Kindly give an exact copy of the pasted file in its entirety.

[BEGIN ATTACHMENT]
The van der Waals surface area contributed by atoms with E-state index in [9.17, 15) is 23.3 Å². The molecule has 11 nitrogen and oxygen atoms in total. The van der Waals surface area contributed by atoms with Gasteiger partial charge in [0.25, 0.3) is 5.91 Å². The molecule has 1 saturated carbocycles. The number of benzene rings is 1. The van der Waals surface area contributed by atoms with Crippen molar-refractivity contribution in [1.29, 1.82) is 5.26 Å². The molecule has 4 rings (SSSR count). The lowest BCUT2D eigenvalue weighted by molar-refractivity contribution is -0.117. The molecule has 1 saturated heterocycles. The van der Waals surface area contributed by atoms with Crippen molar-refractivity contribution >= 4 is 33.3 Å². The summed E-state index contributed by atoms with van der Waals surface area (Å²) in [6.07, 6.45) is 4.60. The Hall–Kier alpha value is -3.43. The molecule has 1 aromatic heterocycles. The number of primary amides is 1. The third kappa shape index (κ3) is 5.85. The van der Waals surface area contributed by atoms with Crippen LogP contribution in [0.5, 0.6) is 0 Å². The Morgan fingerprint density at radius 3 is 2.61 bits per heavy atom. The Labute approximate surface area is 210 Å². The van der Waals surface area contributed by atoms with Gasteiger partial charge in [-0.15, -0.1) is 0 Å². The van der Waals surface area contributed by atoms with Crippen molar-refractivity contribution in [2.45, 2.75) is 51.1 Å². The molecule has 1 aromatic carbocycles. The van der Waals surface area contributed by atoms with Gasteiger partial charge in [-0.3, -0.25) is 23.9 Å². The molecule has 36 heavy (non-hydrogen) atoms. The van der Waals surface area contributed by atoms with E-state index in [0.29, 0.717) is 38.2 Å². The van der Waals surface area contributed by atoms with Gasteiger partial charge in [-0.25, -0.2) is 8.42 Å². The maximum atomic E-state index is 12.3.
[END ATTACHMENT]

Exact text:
The van der Waals surface area contributed by atoms with E-state index in [9.17, 15) is 23.3 Å². The molecule has 11 nitrogen and oxygen atoms in total. The van der Waals surface area contributed by atoms with Gasteiger partial charge in [0.25, 0.3) is 5.91 Å². The molecule has 1 saturated carbocycles. The number of benzene rings is 1. The van der Waals surface area contributed by atoms with Crippen molar-refractivity contribution in [1.29, 1.82) is 5.26 Å². The molecule has 4 rings (SSSR count). The lowest BCUT2D eigenvalue weighted by molar-refractivity contribution is -0.117. The molecule has 1 saturated heterocycles. The van der Waals surface area contributed by atoms with Crippen molar-refractivity contribution >= 4 is 33.3 Å². The summed E-state index contributed by atoms with van der Waals surface area (Å²) in [6.07, 6.45) is 4.60. The Hall–Kier alpha value is -3.43. The molecule has 1 aromatic heterocycles. The number of primary amides is 1. The third kappa shape index (κ3) is 5.85. The van der Waals surface area contributed by atoms with Crippen LogP contribution in [0.5, 0.6) is 0 Å². The Morgan fingerprint density at radius 3 is 2.61 bits per heavy atom. The Labute approximate surface area is 210 Å². The van der Waals surface area contributed by atoms with Gasteiger partial charge in [-0.15, -0.1) is 0 Å². The van der Waals surface area contributed by atoms with Crippen molar-refractivity contribution in [2.45, 2.75) is 51.1 Å². The molecule has 1 aromatic carbocycles. The van der Waals surface area contributed by atoms with Gasteiger partial charge in [-0.3, -0.25) is 23.9 Å². The molecule has 36 heavy (non-hydrogen) atoms. The van der Waals surface area contributed by atoms with E-state index in [0.29, 0.717) is 38.2 Å². The van der Waals surface area contributed by atoms with Gasteiger partial charge in [-0.25, -0.2) is 8.42 Å². The maximum atomic E-state index is 12.3.